Cletus Mushanawani News Editor
THE three identified Covid-19 centres for Chimanimani District last week received a shot in the arm from a local development partner that availed surgical equipment and building material worth US$8 000.
Through its mental health wing, Tsuro Trust sourced the equipment and materials from well-wishers. They are targeting the frontline workers who are at high risk of contracting Covid-19 and are also addressing the mental illnesses that might be brought about by the pandemic.
Although a section at Biriiri Rural Hospital has been set aside to be an isolation centre, the two buildings are still far away from meeting basic standards to make admissions.
When The Manica Post visited the hospital last Friday, the buildings were crying for a fresh coat of paint. Some window panes were shattered, while some doors were missing. The beds had no mattresses and there was no electricity. Inspired by the sorry state of affairs at Biriiri Rural Hospital, Tsuro Trust donated sanitisers, spray bottles, surgical masks, latex gloves, blood pressure testing machines, a nebulizer machine, doom suits, goggles, wheelchairs, high density mattresses, a suction machine, paint and some doors, among other things.
Work to refurbish the buildings was expected to commence this week.
The Chimanimani district is at high risk of infections because of the porous nature of the border with Mozambique, as well as an influx of gold panners from all over the country.
Tsuro Trust board chairman, Engineer Archibald Dzingire said they realised the need to spruce up the district’s isolation centres.
“Our main target is the frontline workers who are the medical practitioners and their aides. Our mental health wing saw it fit to come to their rescue.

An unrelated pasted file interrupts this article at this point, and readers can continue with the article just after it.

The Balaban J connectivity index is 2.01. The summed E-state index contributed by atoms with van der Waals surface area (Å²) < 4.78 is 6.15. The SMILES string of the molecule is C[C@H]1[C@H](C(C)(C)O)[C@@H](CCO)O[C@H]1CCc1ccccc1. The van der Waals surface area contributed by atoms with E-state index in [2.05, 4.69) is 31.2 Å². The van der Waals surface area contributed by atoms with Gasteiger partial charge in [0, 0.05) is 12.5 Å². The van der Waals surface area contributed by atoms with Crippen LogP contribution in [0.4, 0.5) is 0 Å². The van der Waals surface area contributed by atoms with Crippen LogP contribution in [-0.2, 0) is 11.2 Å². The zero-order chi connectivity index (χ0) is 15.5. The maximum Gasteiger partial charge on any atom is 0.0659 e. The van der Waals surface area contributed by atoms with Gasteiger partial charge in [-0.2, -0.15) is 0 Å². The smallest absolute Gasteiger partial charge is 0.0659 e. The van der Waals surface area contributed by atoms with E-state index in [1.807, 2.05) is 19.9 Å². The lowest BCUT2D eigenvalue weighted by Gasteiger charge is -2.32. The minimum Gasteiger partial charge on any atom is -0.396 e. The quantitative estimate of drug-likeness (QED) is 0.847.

“Most of the time they suffer from mental stress when they do not have the basic PPE.
“We need to equip them with the necessary equipment so that we save their lives. That way we will not lose the personnel that was supposed to assist hundreds of people. If caregivers die, the country will lose out,” said Eng Dzingire. He bemoaned the influx of gold panners in the district, saying they pose a high risk of spreading Covid-19.
“We are now a confluence of gold panners from across the country and Mozambique. There is a risk that illegal panning areas will be the Covid-19 hot spots. While local businesses are adhering to lockdown measures, there are plenty of vendors selling their wares to the gold panners here, thereby exposing the villagers to Covid-19.
“Our border with Mozambique is also porous and some vendors from that country are also flocking here with various goods.
Eng Dzingire pledged that his organisation will continue complimenting Government’s efforts in fighting Covid-19.
Tsuro Trust mental health co-ordinator, Mr Custon Masango said, “Chimanimani is yet to fully recover from the effects of Cyclone Idai and cases of mental health are likely to surge due to the advent of the Covid-19 pandemic. We are doing everything we can to carry out awareness campaigns across the district.
“Research has shown that Covid-19 also has an effect on mental health. It is better to be proactive and save lives.”
Chimanimani District Development Co-ordinator, Mr Joseph Manyurapasi hailed Tsuro Trust for their timely intervention.
“Their effort will go a long way in upping our preparedness as a district. We have bills of quantities for what is needed at the isolation centres, but resources are a challenge.
“We will make sure that work commences in earnest. All stakeholders needs to work together to save lives,” said Mr Manyurapasi.